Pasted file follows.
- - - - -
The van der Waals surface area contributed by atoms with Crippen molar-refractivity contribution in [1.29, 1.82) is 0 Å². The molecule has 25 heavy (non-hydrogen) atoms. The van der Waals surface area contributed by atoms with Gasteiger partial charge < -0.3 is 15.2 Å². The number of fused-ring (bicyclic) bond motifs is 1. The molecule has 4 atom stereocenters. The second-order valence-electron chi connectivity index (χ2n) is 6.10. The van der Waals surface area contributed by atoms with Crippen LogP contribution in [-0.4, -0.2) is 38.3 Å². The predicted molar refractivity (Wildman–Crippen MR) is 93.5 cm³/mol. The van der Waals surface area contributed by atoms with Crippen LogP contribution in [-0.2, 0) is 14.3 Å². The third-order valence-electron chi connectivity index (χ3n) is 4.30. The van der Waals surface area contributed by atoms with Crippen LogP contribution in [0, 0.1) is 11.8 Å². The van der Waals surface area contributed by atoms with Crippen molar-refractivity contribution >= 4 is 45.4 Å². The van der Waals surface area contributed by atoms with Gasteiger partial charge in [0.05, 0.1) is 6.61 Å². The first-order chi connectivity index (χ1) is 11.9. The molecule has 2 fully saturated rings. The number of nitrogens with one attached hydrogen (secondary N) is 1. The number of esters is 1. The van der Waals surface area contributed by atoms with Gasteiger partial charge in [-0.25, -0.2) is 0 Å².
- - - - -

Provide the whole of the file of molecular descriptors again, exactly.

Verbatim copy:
The van der Waals surface area contributed by atoms with Crippen molar-refractivity contribution in [1.29, 1.82) is 0 Å². The molecule has 25 heavy (non-hydrogen) atoms. The van der Waals surface area contributed by atoms with Gasteiger partial charge < -0.3 is 15.2 Å². The number of fused-ring (bicyclic) bond motifs is 1. The molecule has 4 atom stereocenters. The second-order valence-electron chi connectivity index (χ2n) is 6.10. The van der Waals surface area contributed by atoms with Crippen LogP contribution in [-0.4, -0.2) is 38.3 Å². The predicted molar refractivity (Wildman–Crippen MR) is 93.5 cm³/mol. The van der Waals surface area contributed by atoms with Crippen LogP contribution in [-0.2, 0) is 14.3 Å². The third-order valence-electron chi connectivity index (χ3n) is 4.30. The van der Waals surface area contributed by atoms with Crippen LogP contribution in [0, 0.1) is 11.8 Å². The van der Waals surface area contributed by atoms with Crippen molar-refractivity contribution >= 4 is 45.4 Å². The van der Waals surface area contributed by atoms with Gasteiger partial charge in [0.05, 0.1) is 6.61 Å². The first-order chi connectivity index (χ1) is 11.9. The molecule has 2 fully saturated rings. The number of nitrogens with one attached hydrogen (secondary N) is 1. The number of esters is 1. The van der Waals surface area contributed by atoms with Gasteiger partial charge in [-0.25, -0.2) is 0 Å².